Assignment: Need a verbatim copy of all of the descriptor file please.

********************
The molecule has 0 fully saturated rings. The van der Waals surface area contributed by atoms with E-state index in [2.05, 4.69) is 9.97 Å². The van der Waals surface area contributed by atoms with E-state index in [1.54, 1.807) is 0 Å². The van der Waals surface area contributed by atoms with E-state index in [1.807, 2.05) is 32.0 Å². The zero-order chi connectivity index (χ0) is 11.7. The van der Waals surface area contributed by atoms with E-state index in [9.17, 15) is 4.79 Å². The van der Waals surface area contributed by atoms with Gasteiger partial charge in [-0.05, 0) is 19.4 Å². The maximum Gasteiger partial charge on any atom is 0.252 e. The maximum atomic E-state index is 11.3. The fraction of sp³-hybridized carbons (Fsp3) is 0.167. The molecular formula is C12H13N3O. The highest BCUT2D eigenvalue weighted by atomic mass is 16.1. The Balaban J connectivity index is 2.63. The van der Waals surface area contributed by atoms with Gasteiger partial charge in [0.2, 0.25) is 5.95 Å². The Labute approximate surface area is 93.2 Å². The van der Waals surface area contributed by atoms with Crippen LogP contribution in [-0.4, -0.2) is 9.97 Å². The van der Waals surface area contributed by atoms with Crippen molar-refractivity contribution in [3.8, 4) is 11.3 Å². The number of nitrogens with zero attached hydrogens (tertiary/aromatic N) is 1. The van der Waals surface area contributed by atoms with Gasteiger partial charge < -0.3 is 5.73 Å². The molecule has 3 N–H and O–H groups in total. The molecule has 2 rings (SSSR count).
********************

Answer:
The molecule has 0 fully saturated rings. The van der Waals surface area contributed by atoms with E-state index in [2.05, 4.69) is 9.97 Å². The van der Waals surface area contributed by atoms with E-state index in [1.54, 1.807) is 0 Å². The van der Waals surface area contributed by atoms with E-state index in [1.807, 2.05) is 32.0 Å². The zero-order chi connectivity index (χ0) is 11.7. The van der Waals surface area contributed by atoms with E-state index in [9.17, 15) is 4.79 Å². The van der Waals surface area contributed by atoms with Gasteiger partial charge in [-0.05, 0) is 19.4 Å². The maximum Gasteiger partial charge on any atom is 0.252 e. The maximum atomic E-state index is 11.3. The fraction of sp³-hybridized carbons (Fsp3) is 0.167. The molecular formula is C12H13N3O. The highest BCUT2D eigenvalue weighted by atomic mass is 16.1. The Balaban J connectivity index is 2.63. The van der Waals surface area contributed by atoms with Gasteiger partial charge in [0.2, 0.25) is 5.95 Å². The Labute approximate surface area is 93.2 Å². The van der Waals surface area contributed by atoms with Crippen LogP contribution in [-0.4, -0.2) is 9.97 Å². The van der Waals surface area contributed by atoms with Crippen molar-refractivity contribution in [3.8, 4) is 11.3 Å². The number of nitrogens with zero attached hydrogens (tertiary/aromatic N) is 1. The van der Waals surface area contributed by atoms with Gasteiger partial charge < -0.3 is 5.73 Å². The molecule has 3 N–H and O–H groups in total. The molecule has 2 rings (SSSR count).